Steve Henke, then a director of one of the largest field offices for the federal Bureau of Land Management, was applying for a job last year heading an oil and gas trade group when he sent a writing sample to his prospective employer from his government computer.
Mr. Henke wrote that the oil and gas association “must be aware of and involved in planning efforts at the federal, state and local levels to positively influence decisions that potentially affect our members’ access to resources.”
The contents of that e-mail, recently obtained by a watchdog group through the Freedom of Information Act, are raising concerns about the decision by government ethics officials to allow Mr. Henke to leave his job as an oil and gas regulator to become director of the New Mexico Oil and Gas Association.
Citing Mr. Henke’s “stroll through the revolving door,” the nonpartisan Project On Government Oversight (POGO) said the government’s decision not to mandate any post-employment ethics restrictions also raised broader concerns about ethics enforcement in the government agency.
“Mr. Henke’s actions, and BLM’s subsequent inaction, are of particular concern because BLM handles onshore oil and gas leasing,” Danielle Brian, POGO’s executive director, wrote in a recent letter to BLM Director Bob Abbey and Interior Secretary Ken Salazar.
“We need not remind you that the Deepwater Horizon disaster exposed how years of excessive coziness between the petroleum industry and the now-defunct Minerals Management Service (MMS), which handled offshore oil and gas leasing, was a significant contributing factor in the Gulf spill,” she said.
In a brief telephone interview, Mr. Henke said he sought advice from ethics officials when taking the job and he said there was nothing amiss in the agency’s rulings on how his transition from government service was handled.
“The agency has already ruled on this,” he said, adding that he had not seen POGO’s letter and was unaware that the group had obtained his e-mail through an open-records request. “They keep trying to make a case out of this and connect the dots where there aren’t dots to be connected.”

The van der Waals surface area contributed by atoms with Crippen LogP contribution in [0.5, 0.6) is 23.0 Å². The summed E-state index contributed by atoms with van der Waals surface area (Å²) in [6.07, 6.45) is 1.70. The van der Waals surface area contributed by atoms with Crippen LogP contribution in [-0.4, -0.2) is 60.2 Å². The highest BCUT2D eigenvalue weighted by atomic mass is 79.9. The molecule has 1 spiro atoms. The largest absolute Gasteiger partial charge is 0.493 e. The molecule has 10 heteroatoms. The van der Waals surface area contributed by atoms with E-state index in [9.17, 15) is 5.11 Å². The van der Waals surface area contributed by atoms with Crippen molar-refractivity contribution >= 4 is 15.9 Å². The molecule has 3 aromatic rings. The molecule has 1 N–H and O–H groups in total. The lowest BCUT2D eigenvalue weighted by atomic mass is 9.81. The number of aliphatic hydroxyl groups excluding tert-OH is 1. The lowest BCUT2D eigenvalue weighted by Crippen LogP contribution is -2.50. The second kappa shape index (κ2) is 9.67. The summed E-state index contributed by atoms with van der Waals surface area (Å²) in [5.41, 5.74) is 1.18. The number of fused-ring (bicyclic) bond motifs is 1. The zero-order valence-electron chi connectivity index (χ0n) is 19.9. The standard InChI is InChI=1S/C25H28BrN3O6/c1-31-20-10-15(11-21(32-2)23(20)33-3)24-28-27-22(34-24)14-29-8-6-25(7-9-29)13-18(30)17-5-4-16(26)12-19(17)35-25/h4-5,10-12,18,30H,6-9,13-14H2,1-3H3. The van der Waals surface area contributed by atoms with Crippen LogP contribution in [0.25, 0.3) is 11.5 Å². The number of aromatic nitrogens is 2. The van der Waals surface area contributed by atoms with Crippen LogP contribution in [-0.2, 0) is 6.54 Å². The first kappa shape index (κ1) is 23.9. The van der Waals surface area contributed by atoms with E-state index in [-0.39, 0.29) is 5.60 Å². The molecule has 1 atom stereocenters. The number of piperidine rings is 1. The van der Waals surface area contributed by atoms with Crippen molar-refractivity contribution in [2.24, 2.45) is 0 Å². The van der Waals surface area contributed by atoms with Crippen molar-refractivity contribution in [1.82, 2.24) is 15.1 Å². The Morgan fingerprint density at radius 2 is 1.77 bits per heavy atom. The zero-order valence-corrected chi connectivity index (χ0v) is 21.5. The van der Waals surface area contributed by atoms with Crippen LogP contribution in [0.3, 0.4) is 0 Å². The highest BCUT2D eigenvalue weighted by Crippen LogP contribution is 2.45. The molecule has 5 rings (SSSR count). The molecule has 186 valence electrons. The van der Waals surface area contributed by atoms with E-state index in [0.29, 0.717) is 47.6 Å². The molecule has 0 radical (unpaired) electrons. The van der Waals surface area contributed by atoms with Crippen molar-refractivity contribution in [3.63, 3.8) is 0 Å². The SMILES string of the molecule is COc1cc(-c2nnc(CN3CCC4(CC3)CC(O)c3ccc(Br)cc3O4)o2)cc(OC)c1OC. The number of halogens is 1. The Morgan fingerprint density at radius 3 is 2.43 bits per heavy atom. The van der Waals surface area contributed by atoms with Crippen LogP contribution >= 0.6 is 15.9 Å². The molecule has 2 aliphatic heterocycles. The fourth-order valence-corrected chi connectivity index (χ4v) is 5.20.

In response to questions from The Washington Times about the e-mails obtained by POGO, BLM spokesman David Quick said there were no plans to reopen or expand any investigations into the BLM field office in New Mexico where Mr. Henke worked.
Mr. Quick also provided a copy of a letter that Mr. Abbey, the BLM director, sent to the San Juan Citizens Alliance, another group that has expressed concerns about Mr. Henke’s switch from the BLM to an oil and gas trade group.
In addition, the environmental group and POGO say they remain troubled by an Interior Department inspector general’s investigation earlier this year that found Mr. Henke took lodging and meals from an oil and gas company while he worked for the government. The report was issued after Mr. Henke left the government, and the U.S. attorney’s office in New Mexico did not file any charges of wrongdoing against him after reviewing the findings.
In his letter to the alliance, Mr. Abbey acknowledged that the inspector general’s probe found “several questionable activities,” but also noted that federal prosecutors “evaluated the matter and declined to prosecute.”
But POGO officials said government ethics officials appear to have given Mr. Henke the benefit of the doubt when deciding there wasn’t a conflict of interest. An ethics official based the decision after perusing the oil and gas group’s website, which said its purpose was “education and advocacy,” as well as information provided by Mr. Henke.
“While it may be common practice for ethics official to take an employee’s word on what their employer does — which is problematic in itself — the lack of a watchful search of [the association’s website] resulted in the ethics official overlooking documents indicating that [the association] works with BLM,” Ms. Brian wrote in her letter to Mr. Abbey and Mr. Salazar.